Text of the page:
What do you enjoy most about working at Zédel?
Cooking food in the classical French style. I might have trained in Scotland using Scottish produce, but despite that, the techniques we were taught, the sauces we made and the terminology we used – that was always with the French way of cooking in mind.
Is there much scope for innovation when devising the menu?
Yes, we keep the dishes in line with classical French cuisine, but the menu is always evolving. I do a lot of research with very old cookery books from the 60’s, 70’s & 80’s, so we try to find old recipes that people might have forgotten about and we produce the dishes as they would have done at the time.
What’s the biggest challenge your team face?
Maintaining consistency. At Zédel, we’re feeding hundreds and hundreds of people, so we need to ensure that everyone gets a consistently outstanding meal. That’s the main thing… also, making sure the produce that we buy in is of the best quality.
In your opinion, what makes Zédel so special?
I think it’s a combination of things including the ambience, décor and attention to detail. It’s the surprise customers get when they first walk through the small café, then come down the stairs and hear the French music, arrive into the open foyer, see the chandelier and then the gigantic doors leading them into the Brasserie. People just don’t expect it.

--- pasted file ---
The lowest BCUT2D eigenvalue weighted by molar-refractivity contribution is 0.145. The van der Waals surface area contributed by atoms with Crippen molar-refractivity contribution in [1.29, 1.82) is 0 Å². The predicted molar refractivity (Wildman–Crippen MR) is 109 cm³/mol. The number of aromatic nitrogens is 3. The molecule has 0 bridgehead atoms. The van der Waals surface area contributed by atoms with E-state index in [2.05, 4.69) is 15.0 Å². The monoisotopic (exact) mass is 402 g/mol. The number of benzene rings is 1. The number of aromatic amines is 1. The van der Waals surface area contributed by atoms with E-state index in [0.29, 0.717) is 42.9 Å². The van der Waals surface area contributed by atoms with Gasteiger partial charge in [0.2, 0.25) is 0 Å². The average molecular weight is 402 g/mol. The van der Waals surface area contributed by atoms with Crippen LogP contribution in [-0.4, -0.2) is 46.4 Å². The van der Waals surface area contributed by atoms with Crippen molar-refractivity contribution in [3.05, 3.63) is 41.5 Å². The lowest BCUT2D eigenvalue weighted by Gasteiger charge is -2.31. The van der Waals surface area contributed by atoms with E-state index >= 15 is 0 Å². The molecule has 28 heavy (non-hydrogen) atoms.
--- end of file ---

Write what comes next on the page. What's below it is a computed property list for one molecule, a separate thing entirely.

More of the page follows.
It’s also the service our customers receive, which is outstanding. For a restaurant or Brasserie of this size, we literally have a Front of House army to tend to all our customers’ needs.
So, is the atmosphere and design of a restaurant as important as the food?
It’s everything combined. It’s not just about getting some nourishment; it’s the whole experience of coming to Brasserie Zédel, and it’s not going to break the bank doing it either.
How many covers do you do a day?
We can do 1500…!
What advice would you give to budding young chefs?
It’s hard work! Really listen to what your Head Chefs and Sous Chefs are telling you. Do as much training as you possibly can – you’ll be training in the kitchen but buy recipe books, read them, go to restaurants if you can afford it, put your hand up for any kind of training that’s going – it’s all knowledge. It is very, very difficult when you start out because you know nothing and you usually get into trouble quite a lot, but if you can keep your head down and listen, the rewards are there. Plus, you then have the opportunity to go anywhere in the world – everyone needs to eat, after all.